Libraries are full of stories, information, lessons, hope, and so many more things. People read to feel understood, and children dive into books to figure out who they are. The American Library Association stands for freedom of expression, which is why Emily Drabinski felt comfortable sharing what she believes in. It is why they fund schools like Valdosta State University. Drabinski has worked towards making more books available in areas where she identifies, but also where there’s an area of disregard for books that could be good to have in libraries. Drabinski isn’t pushing Marxist ideas or literature on anyone. With this in mind, how much of this bill was about the children, and how much of it was about politicians judging someone’s ideologies that are not being forced upon them. 

Taylor Hawkins, director of advocacy for Front Line Policy Action, gave testimony on why the bill should be passed and how the ALA is turning away from advocating for political neutrality. Recalling back to the fourth social media artifact listed, is it not considered politically neutral if the politicians in the government are trying to frame what children are allowed to read and making sure they don’t read certain other books because they might stand for things they don’t agree with. Hawkins talks about how the current President of the ALA is wanting to work with queer library politics, but it does not say that she is forcing children to read queer-related books or removing any books that she finds homophobic from the libraries. Hawkins is partaking in something she believes in, but it will not reshape what the ALA is. Again, it should be noted that he chose to focus on one thing Drabinsky identifies with and has failed to mention that there is a new president elected each year, so these beliefs would not be around for very long.

Madeline Ryan, candidate for House Representative 158, tweeted her support for not allowing this bill to be passed, reiterating the impact it would have if all public libraries, schools, and anyone else were affected if they were not able to receive the funding they needed from the American Library Association. Ryan says they are “attempting to silence the people”, which continues to back up the argument that this bill would have done more damage for libraries and children than to have allowed Emily Drabinski to have her own identity and not corresponding it to the entirety of the American Library Association.

Lobbyist Michael R. Griffin says it was an “honor” to testify with previously mentioned Taylor Hawkins. He advocates for the bill, and shares the idea that taxpayers would not be having to contribute to an association that has become controversial. There have been many issues with funding for public schools in the state, mostly being frustrations with what tax dollars are contributing to. While not having tax dollars sent to the ALA, they would be used elsewhere, and many people won’t be happy with that either. The American Library Association is for the people, children, and public libraries, and if they aren’t to be used, along with the other associations they are affiliated with, this problem is far larger than being upset that a Marxist is in office for a year.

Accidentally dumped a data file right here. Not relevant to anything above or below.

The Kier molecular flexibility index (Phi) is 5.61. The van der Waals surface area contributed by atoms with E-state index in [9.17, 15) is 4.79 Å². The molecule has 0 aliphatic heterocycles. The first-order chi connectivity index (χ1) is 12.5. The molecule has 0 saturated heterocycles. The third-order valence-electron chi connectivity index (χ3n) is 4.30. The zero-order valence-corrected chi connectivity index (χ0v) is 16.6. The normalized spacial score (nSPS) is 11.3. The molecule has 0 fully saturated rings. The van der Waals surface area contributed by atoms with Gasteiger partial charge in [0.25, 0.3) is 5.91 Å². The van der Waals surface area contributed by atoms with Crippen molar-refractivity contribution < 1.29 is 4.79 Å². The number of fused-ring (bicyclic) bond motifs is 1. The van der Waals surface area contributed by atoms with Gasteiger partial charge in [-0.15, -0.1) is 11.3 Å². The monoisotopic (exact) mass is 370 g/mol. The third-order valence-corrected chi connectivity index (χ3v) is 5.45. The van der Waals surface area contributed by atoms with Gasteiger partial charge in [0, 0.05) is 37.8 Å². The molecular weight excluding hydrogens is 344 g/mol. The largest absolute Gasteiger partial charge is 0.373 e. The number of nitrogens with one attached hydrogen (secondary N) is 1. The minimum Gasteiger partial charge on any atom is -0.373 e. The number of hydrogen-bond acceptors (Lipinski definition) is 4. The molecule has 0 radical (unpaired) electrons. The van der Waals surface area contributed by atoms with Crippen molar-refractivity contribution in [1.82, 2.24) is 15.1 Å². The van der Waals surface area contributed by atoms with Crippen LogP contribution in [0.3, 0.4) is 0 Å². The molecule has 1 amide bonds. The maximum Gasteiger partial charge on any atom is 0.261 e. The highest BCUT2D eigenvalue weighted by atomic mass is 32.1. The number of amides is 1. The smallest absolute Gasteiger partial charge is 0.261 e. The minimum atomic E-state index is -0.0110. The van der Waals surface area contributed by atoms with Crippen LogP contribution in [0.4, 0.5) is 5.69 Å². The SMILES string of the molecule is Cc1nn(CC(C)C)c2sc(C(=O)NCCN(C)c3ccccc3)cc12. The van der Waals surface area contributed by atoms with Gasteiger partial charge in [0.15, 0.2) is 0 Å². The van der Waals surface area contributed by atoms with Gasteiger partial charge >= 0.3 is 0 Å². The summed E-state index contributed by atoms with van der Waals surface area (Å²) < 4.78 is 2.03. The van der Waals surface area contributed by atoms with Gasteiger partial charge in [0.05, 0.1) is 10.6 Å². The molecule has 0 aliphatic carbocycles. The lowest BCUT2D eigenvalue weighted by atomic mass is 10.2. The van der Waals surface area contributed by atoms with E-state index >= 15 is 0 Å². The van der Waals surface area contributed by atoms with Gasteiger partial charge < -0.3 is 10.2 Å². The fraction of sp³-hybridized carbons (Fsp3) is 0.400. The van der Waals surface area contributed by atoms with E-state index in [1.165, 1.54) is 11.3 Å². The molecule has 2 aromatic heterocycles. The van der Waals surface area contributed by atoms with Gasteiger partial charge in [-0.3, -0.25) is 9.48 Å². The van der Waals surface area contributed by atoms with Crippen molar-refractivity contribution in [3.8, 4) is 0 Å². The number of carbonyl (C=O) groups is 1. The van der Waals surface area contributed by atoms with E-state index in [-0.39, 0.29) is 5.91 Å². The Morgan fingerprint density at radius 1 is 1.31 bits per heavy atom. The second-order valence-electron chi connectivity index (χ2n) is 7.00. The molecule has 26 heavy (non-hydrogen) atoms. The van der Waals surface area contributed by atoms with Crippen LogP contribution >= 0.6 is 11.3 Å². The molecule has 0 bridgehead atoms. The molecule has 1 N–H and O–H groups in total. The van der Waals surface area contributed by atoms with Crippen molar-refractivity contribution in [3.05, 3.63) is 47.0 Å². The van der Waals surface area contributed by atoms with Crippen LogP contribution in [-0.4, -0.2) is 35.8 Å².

This tweet includes the statement from the Senate Press Office regarding the details of the bill. If libraries are prohibited from associating with the American Library Association, they lose funding for what their purpose is, less books will be available, and people will not have access to resources that are beneficial in many ways: “such as the $400,000 over the last couple years that helped public libraries around the state pay for literacy programs and disability upgrades,” (Georgia lawmakers leave library bill on the shelf ).The association contributes heavily to libraries across the nation, yet someone believing in Marxist views has enough power to turn states against the entire organization. The ALA has a list of things that they stand for, one being diversity, which is, hopefully, something the representatives of Georgia believe in. Therefore, this is important because it’s the exact reason this bill began, because of someone having differing opinions, ideologies, and preferences. 

The American Library Association contributes to the nation, and prohibiting affiliation with them would change the trajectory for public libraries and schools throughout the country. The bill was created because people with opposing opinions are trying to limit those who don’t agree with them. One person, the president of the association, a position that’s re-elected for every single year, expressed her beliefs: thus, Senate Bill 390. Taylor Hawkins preached about the importance of political neutrality in public libraries, and if they were to limit the types of books allowed, then that’s contradictory. The bill was forgotten about on the last day of the GGA, but depending on the effects of other states passing similar bills, we’ll see if it comes back next year.